The airports in both Belgrade and Zagreb have seen growing demand for flights from the main gateways in the Caucasus – Armenia, Azerbaijan and Georgia – which combined with transfer traffic to and from Western Europe and North America, could provide healthy loads on nonstop flights.
In Belgrade, destinations with the greatest amount of indirect traffic from the region are Tbilisi and Baku. The Georgian Embassy in Greece, which covers Serbia, has been facilitating talks between interested carriers. “Currently, airlines are interested in initially operating seasonal summer flights in order to trail the demand. However, negotiations are still taking place”, the Embassy said. On the other hand, late last year, Serbia’s President noted flights between Belgrade and Baku would launch by the end of 2023, although, at this point, there is no evidence the service will materialise. “You need three hours and ten minutes [from Belgrade] to Baku, to visit the beautiful city on the Caspian Sea. This is excellent for Serbian tourists and businesspeople but also Azeri businessmen to visit Serbia. Therefore, after Chicago, another important route will be introduced in 2023”, the Serbian President said. Air Serbia has previously also spoken about the Caucasus region as part of its future expansion plans. “We are looking at countries like Azerbaijan, Armenia and Georgia, for which Belgrade would be a good option for connecting to Europe”, Air Serbia’s CEO, Jiri Marek, said last summer.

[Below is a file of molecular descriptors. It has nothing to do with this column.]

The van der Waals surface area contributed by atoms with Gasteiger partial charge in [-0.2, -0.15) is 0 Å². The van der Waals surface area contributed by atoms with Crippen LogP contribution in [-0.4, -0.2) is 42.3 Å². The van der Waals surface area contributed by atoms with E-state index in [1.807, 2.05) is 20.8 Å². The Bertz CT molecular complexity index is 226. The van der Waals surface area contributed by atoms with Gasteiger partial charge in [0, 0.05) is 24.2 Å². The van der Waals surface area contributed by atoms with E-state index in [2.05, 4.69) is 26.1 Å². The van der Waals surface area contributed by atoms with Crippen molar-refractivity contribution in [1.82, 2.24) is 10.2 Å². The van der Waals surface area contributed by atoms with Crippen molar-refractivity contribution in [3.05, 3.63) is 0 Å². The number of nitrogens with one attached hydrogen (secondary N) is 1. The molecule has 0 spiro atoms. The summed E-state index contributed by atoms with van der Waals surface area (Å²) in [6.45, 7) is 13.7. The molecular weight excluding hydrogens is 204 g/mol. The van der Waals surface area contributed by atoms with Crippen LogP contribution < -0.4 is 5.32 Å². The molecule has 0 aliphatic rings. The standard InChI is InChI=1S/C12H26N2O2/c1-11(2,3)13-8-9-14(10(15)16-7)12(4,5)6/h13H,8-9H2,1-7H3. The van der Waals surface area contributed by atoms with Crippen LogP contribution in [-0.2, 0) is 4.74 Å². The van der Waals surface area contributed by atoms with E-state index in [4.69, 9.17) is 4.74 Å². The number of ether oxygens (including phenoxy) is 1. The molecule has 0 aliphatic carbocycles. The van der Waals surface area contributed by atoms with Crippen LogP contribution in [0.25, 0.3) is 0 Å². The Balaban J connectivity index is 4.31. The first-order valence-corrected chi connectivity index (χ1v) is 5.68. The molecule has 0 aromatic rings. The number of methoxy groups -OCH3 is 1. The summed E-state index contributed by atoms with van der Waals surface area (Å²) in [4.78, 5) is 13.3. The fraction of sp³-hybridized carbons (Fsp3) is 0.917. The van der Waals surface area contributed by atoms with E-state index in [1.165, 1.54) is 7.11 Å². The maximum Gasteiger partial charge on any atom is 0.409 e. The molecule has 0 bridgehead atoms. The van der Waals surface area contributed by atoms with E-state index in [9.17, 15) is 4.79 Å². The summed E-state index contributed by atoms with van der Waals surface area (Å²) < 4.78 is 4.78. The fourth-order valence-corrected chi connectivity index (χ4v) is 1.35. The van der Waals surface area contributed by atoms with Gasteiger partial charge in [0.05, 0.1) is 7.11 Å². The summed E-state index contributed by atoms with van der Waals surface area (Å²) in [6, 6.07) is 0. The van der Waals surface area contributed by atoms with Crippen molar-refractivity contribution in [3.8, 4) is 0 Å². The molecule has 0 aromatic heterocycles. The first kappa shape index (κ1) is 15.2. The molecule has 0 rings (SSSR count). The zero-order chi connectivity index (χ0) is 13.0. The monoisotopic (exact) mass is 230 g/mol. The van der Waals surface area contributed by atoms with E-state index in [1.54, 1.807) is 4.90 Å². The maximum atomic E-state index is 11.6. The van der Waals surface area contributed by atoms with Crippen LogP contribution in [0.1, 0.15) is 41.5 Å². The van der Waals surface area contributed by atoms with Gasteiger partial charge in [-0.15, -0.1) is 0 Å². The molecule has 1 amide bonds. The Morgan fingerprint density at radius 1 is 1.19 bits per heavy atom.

Zagreb Airport sees the most indirect traffic in the Caucasus region from the Armenian capital of Yerevan, followed by Baku in Azerbaijan. Earlier this year, Zagreb Airport launched a new incentive scheme dubbed “The Connecting Capital Cities Incentive Model”. Among sixteen destinations that are part of the program, airlines are eligible for incentives for launching flights from both Yerevan and Baku. The Croatian Ministry for Foreign and European Affairs has expressed its hope for the launch of operations from Baku in the coming period. “We expect a continuous rise in the number of Azeri tourists and businesspeople visiting Croatia, and vice versa. Therefore, we believe that seasonal nonstop flights from Baku to Zagreb and other destinations such as Split, Dubrovnik, Zadar or Pula are feasible”. Over the past fifteen year, Azerbaijan’s national carrier AZAL has operated charter flights on ocassion to both Split and Zadar.